The so-called “problem” of evil and suffering may be the most difficult question facing Christians, and it is undoubtedly the most difficult question I’ve ever faced. As I’ve often told the youth I pastor at Sylvania Church, there was a period of six months or so during my ministry at Sylvania (yes, while serving on staff) when I feared that I had believed a lie, that God was no more real than the Easter Bunny or the tooth fairy (sorry if I just rocked your world). The two questions, in particular, that were on the forefront of my mind were, “Is God a myth?” and, “Does atheism solve the problem?”
Do Suffering and Evil Prove God Is A Myth?
No. The existence of evil proves nothing about the existence of God. To the contrary, it is the fact that anything, including evil, actually exists that testifies most clearly to the existence of God. This is so because of the two facts that (1) something never comes from nothing and (2) matter cannot have existed eternally (click here to read more about this). Though it is related, the existence of God is ultimately a different discussion, but there are hosts of reasons to believe God exists. If you’re interested, you can find some great ones here, here, here, and here.
Does Atheism Solve the Problem?
Definitely not. In fact, not only doesn’t atheism solve the “problem” of evil and suffering, I believe it complicates in two ways. First, it removes the possibility of a universally-binding moral standard, and with it the ability to call anything truly immoral. While wrestling through the “problem” of evil, C.S. Lewis wrote:
My argument against God was that the universe seemed so cruel and unjust. But how had I got this idea of just and unjust? Â A man does not call a line crooked unless he has some idea of a straight line. Â What was I comparing this universe with when I called it unjust…? Â Of course, I could have given up my idea of justice by saying it was nothing but a private idea of my own. Â But if I did that, then my argument against God collapsed tooâ€”for the argument depended on saying that the world was really unjust, not simply that it did not happen to please my private fancies. Â Thus in the very act of trying to prove that God did not existâ€”in other words, that the whole of reality was senselessâ€”I found I was forced to assume that one part of realityâ€”namely my idea of justiceâ€”was full of sense. Â Consequently, atheism turns out to be too simple.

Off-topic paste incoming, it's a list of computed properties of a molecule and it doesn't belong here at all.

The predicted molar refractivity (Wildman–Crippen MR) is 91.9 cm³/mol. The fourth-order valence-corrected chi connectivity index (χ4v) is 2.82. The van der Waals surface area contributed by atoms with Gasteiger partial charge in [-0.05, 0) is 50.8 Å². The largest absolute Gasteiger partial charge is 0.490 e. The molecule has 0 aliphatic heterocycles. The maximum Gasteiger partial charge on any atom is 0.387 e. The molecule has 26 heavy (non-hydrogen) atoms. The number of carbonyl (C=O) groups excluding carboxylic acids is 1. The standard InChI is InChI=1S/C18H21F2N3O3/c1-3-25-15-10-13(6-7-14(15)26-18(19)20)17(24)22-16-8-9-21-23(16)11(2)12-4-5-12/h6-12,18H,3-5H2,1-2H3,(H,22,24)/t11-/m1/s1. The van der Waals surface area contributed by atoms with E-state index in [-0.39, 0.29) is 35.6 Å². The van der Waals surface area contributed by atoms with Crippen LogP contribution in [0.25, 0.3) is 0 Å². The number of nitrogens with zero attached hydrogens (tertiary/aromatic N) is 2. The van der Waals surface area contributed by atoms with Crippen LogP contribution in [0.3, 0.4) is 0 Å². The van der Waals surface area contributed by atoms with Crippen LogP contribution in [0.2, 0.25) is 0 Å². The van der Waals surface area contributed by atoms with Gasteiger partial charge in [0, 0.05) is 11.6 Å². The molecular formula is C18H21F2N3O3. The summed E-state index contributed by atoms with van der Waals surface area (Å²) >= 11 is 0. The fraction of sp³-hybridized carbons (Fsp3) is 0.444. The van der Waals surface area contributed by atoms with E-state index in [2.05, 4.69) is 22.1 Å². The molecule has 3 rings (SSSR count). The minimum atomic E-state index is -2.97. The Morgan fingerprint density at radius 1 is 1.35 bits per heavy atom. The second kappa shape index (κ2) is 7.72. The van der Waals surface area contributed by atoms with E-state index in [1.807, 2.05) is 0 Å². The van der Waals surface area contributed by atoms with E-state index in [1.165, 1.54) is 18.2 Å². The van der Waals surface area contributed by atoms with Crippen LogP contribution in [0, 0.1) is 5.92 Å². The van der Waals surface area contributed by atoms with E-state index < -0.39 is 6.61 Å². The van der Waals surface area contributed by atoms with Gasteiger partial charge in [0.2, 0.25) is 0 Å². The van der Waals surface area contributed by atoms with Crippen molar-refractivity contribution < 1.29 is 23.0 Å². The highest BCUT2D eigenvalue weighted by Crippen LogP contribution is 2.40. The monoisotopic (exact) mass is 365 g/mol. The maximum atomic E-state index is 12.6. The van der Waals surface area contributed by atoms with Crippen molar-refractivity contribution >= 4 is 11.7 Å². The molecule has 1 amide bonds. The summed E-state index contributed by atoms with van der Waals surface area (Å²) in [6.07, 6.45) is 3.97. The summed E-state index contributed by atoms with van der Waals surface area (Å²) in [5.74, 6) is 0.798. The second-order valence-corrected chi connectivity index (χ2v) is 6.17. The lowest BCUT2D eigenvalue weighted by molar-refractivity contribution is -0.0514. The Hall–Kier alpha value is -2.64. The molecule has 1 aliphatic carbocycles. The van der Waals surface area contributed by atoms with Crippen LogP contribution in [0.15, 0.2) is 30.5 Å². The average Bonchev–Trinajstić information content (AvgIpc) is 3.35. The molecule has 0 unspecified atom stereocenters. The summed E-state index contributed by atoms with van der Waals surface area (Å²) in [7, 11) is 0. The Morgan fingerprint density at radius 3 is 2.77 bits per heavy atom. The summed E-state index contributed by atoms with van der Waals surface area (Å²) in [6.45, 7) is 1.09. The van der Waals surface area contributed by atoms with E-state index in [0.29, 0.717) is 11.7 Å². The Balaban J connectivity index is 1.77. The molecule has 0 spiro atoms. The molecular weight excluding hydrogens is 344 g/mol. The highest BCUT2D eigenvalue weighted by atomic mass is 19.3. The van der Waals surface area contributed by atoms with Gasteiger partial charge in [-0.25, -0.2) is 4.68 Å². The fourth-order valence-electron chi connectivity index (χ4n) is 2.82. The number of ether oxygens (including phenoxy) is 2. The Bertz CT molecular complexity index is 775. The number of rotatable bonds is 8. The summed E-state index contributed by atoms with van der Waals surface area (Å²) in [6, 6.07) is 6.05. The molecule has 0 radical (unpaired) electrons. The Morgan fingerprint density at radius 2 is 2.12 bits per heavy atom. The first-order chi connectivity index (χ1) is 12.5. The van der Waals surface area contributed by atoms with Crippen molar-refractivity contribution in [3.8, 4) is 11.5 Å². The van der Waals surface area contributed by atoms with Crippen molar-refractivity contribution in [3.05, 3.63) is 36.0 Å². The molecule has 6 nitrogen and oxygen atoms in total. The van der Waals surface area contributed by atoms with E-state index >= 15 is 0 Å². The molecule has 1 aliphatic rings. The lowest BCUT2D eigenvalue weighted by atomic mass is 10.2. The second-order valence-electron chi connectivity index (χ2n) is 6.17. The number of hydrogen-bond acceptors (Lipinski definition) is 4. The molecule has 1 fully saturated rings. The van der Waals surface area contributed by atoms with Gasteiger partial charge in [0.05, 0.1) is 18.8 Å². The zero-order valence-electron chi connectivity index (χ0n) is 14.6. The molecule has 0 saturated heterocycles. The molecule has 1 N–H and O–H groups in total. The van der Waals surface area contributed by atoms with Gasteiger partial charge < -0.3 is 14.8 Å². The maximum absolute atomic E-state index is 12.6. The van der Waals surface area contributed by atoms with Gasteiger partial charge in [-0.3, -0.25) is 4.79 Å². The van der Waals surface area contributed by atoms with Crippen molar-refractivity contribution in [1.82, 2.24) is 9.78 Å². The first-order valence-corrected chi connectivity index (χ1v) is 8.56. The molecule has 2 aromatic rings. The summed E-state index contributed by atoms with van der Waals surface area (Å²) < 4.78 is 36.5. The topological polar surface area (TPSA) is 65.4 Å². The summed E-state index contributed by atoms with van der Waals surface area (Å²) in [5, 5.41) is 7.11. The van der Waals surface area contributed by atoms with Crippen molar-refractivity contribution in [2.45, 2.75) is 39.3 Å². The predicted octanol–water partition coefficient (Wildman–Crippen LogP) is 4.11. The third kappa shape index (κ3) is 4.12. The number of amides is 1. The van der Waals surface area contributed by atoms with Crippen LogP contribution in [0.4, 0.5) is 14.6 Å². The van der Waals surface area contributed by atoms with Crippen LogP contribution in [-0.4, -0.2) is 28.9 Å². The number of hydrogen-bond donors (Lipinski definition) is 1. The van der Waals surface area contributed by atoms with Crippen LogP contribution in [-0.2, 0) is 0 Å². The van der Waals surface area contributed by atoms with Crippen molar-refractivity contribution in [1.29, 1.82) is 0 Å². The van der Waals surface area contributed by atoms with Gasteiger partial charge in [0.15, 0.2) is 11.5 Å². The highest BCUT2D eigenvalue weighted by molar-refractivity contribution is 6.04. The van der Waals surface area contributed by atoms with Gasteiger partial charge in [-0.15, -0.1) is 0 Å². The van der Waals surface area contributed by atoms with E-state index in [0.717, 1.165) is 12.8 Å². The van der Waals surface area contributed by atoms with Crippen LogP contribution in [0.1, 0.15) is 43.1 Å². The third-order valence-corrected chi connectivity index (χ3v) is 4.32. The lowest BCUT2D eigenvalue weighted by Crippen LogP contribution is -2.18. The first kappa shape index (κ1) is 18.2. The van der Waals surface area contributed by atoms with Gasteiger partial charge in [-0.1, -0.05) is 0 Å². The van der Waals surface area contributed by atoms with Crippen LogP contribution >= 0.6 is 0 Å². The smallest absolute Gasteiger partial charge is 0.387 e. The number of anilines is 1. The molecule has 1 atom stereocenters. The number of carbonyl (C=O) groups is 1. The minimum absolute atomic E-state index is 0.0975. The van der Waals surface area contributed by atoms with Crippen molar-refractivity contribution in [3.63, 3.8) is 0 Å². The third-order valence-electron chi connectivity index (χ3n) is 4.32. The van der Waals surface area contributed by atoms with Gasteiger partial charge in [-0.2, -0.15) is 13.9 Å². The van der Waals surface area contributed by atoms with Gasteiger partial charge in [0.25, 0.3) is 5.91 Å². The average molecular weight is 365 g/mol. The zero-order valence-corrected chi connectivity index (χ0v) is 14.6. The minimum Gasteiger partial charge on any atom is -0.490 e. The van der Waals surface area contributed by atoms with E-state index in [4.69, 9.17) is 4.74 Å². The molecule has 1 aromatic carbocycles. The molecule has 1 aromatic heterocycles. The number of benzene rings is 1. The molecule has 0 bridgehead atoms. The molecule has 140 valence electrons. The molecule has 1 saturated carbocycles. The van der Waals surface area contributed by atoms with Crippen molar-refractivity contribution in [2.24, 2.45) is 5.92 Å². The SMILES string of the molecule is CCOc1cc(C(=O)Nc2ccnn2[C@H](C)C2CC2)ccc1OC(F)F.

Despite the efforts of Sam Harris and others, in a godless world, morality is reduced to mere opinion, either of individuals or of societies, and neither my intellect nor my conscience will allow for such a position. Second, in removing the possibility of a universally-binding moral standard, the atheist also removes the grounds for his indictment of God. It leaves one asking, “If nothing is objectively wrong, how can God be wrong for allowing evil and suffering?”
Thinking Through Evil & Suffering.
Obviously, the “problem” of evil and suffering cannot be properly addressed in a blog post, but there are a number of great resources I want to suggest to you for continued study. If you’re looking for a great “heady” book, I highly recommend Apologetics to the Glory of God by John Frame, if you’re looking for a quicker read, I have found Suffering & Evil by Scott Petty to be very helpful, and if you’re looking for something super-quick (i.e., a video and short blog post), the following video and the “Go Deeper” section of this page on the Christianity Explored website (a resource of The Good Book Company) are fantastic. I recommend these resources, in particular, because they do a few things that, in my experience, are rare when addressing the problem of evil: (1) they avoid “copout” answers, (2) they don’t pretend to know more than can be known, and (3) they provide pastoral comfort for those in the crucible of suffering.
As always, I would love your thoughts.